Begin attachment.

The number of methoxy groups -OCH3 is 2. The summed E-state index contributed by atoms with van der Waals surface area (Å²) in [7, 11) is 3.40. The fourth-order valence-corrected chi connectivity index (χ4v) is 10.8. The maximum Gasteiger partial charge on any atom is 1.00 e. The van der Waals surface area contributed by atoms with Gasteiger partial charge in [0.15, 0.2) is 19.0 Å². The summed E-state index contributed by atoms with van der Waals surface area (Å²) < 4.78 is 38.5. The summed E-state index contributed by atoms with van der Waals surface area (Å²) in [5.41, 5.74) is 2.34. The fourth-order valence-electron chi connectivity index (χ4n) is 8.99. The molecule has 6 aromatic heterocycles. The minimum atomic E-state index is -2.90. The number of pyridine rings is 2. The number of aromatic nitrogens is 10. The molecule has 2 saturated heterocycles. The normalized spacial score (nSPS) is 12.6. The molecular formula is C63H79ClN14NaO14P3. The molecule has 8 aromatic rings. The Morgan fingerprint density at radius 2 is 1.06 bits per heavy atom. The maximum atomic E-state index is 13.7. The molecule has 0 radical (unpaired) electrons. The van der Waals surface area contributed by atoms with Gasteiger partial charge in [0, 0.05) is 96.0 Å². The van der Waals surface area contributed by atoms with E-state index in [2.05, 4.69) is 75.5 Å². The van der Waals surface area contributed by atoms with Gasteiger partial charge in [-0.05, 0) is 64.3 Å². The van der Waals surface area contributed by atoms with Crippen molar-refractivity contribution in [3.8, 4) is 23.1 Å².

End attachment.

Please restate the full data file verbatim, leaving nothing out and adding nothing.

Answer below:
The number of methoxy groups -OCH3 is 2. The summed E-state index contributed by atoms with van der Waals surface area (Å²) in [7, 11) is 3.40. The fourth-order valence-corrected chi connectivity index (χ4v) is 10.8. The maximum Gasteiger partial charge on any atom is 1.00 e. The van der Waals surface area contributed by atoms with Gasteiger partial charge in [0.15, 0.2) is 19.0 Å². The summed E-state index contributed by atoms with van der Waals surface area (Å²) < 4.78 is 38.5. The summed E-state index contributed by atoms with van der Waals surface area (Å²) in [5.41, 5.74) is 2.34. The fourth-order valence-electron chi connectivity index (χ4n) is 8.99. The molecule has 6 aromatic heterocycles. The minimum atomic E-state index is -2.90. The number of pyridine rings is 2. The number of aromatic nitrogens is 10. The molecule has 2 saturated heterocycles. The normalized spacial score (nSPS) is 12.6. The molecular formula is C63H79ClN14NaO14P3. The molecule has 8 aromatic rings. The Morgan fingerprint density at radius 2 is 1.06 bits per heavy atom. The maximum atomic E-state index is 13.7. The molecule has 0 radical (unpaired) electrons. The van der Waals surface area contributed by atoms with Gasteiger partial charge in [0, 0.05) is 96.0 Å². The van der Waals surface area contributed by atoms with E-state index in [2.05, 4.69) is 75.5 Å². The van der Waals surface area contributed by atoms with Gasteiger partial charge in [-0.05, 0) is 64.3 Å². The van der Waals surface area contributed by atoms with Crippen molar-refractivity contribution in [3.8, 4) is 23.1 Å².